Cats are carnivores so they love the smell of cooking meat on the BBQ. But should you feed your feline BBQ if they turn up at the table looking for scraps?
BBQ is potentially poisonous for cats due to its high salt content, so avoid feeding them spicy foods or marinated meats. You should also steer clear of capsicum foods like peppers and chillies, and allium foods such as onion, chives and garlic. Tiny pieces of chicken, meat and fish are fine though.
So let’s consider in greater detail if it’s sensible to allow cats to eat BBQ food, and also look at a list of foods it’s just about ok to feed your pet in very small amounts. We’ll also look at a list of harmful foods you should never feed your feline.
Is it Sensible For Cats To Eat BBQ Food?
Cats are often fascinated by a BBQ. Suddenly, their humans are outside in the yard, surrounded by the most tempting-smelling food. But is it OK to share our BBQ food with our feline friends?
It’s hard not to, right? They look at you with those big adoring eyes (the animators of Shrek’s Puss in Boots sure got that right), and it’s almost impossible to say no. Or, they lurk out of sight, then as soon as the humans get up to take plates into the house, they dive on anything remaining outdoors.
Your cat will almost certainly try to share your BBQ food with you; however, this really isn’t the best idea. Here are the reasons why BBQ food in particular is not suitable for cats:
- Food with a high salt content is potentially poisonous to cats. Let’s be honest, we use a bit more seasoning on our BBQ foods than we normally would, and this high salt level is bad for our pets.
- Small bones can be lethal, causing choking hazards to cats. A hungry cat won’t bother to check a tasty morsel for bone splinters.
- Spicy sauces can cause stomach upsets. Spicy ingredients contain capsaicin, which will make your cat vomit (gardeners actually use it in their yards as cat repellent). Spicy BBQ sauces often contain onion and garlic, which are also poisonous to cats.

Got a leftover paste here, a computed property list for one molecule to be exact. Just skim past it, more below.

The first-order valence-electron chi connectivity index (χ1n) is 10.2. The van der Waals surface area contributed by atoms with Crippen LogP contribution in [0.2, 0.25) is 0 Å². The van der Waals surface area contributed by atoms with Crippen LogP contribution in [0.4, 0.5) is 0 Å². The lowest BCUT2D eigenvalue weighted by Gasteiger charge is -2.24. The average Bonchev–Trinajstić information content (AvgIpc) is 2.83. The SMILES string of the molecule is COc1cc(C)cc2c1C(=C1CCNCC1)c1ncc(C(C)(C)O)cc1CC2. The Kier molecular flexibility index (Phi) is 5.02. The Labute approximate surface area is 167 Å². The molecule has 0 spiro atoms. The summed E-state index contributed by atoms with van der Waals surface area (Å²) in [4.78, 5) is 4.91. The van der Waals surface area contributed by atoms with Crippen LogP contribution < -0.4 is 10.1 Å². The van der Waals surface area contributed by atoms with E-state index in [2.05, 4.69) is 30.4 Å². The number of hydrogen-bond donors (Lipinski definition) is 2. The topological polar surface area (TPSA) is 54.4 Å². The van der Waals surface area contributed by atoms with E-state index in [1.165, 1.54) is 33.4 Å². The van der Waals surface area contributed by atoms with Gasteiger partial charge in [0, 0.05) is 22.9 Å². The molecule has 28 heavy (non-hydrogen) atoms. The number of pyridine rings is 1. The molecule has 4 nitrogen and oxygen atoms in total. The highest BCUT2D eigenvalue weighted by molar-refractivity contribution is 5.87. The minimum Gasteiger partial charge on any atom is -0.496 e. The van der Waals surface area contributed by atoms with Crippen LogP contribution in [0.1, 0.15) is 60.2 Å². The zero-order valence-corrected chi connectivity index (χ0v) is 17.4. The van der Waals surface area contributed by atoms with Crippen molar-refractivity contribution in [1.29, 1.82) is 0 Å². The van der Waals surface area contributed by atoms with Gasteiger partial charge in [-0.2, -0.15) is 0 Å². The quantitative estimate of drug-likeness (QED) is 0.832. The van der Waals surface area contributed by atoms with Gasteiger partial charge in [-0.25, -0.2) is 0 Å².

- Cats can get food poisoning, yes, but from different germs and foods to humans. So, undercooked meat won’t make these little carnivores sick like it would us; however, chocolate, garlic and salt could all potentially make your foraging feline very poorly indeed.
- It can be too hot. By this, we mean “cooked temperature hot” rather than “Scoville scale hot”. If you accidentally flip a burger off the grill onto the floor, your pet might pounce on it. Hopefully your cat would be too sensible to gobble down a grill-hot snack, but you can’t rely on this.
- It’s simply not cat food. The occasional treat is fine; however cat food is formulated to give your pet everything they need to keep them fit, healthy and in top condition. Too many treats can spoil this balance and lead to obesity, stomach upsets and an increase in fussy eating habits.
BBQ Food That’s Just About OK For Cats (In Small Amounts)
There are some BBQ foods that are fine for cats in small portions. Remember, these cute little kitties are actually carnivores, and would love a taste of whatever’s on the grill.
If you are sharing your BBQ with the family cat, make sure he or she has a separate plate, and eats on the floor not at the table (we have to think about human food safety here, too). Don’t give them food straight from the grill, as we don’t want burned mouths and throats.
Small Pieces of Chicken
If you’ve roasted something like a whole bird, there’s no reason why your cat can’t tuck into some tasty chicken. Make sure it’s free from any bones and hasn’t got any sauce on it. Go for pieces from the inside to make sure there’s no marinade, seasoning or basting liquor on them.
Small Bits of Meat
If you’ve cooked your beef or pork steaks plain, again, your cat will love to chow down on a small piece. Don’t worry about giving them a lean piece: tougher cuts of meat are good for their teeth (although make sure it’s not too tough or gristly to avoid choking hazards).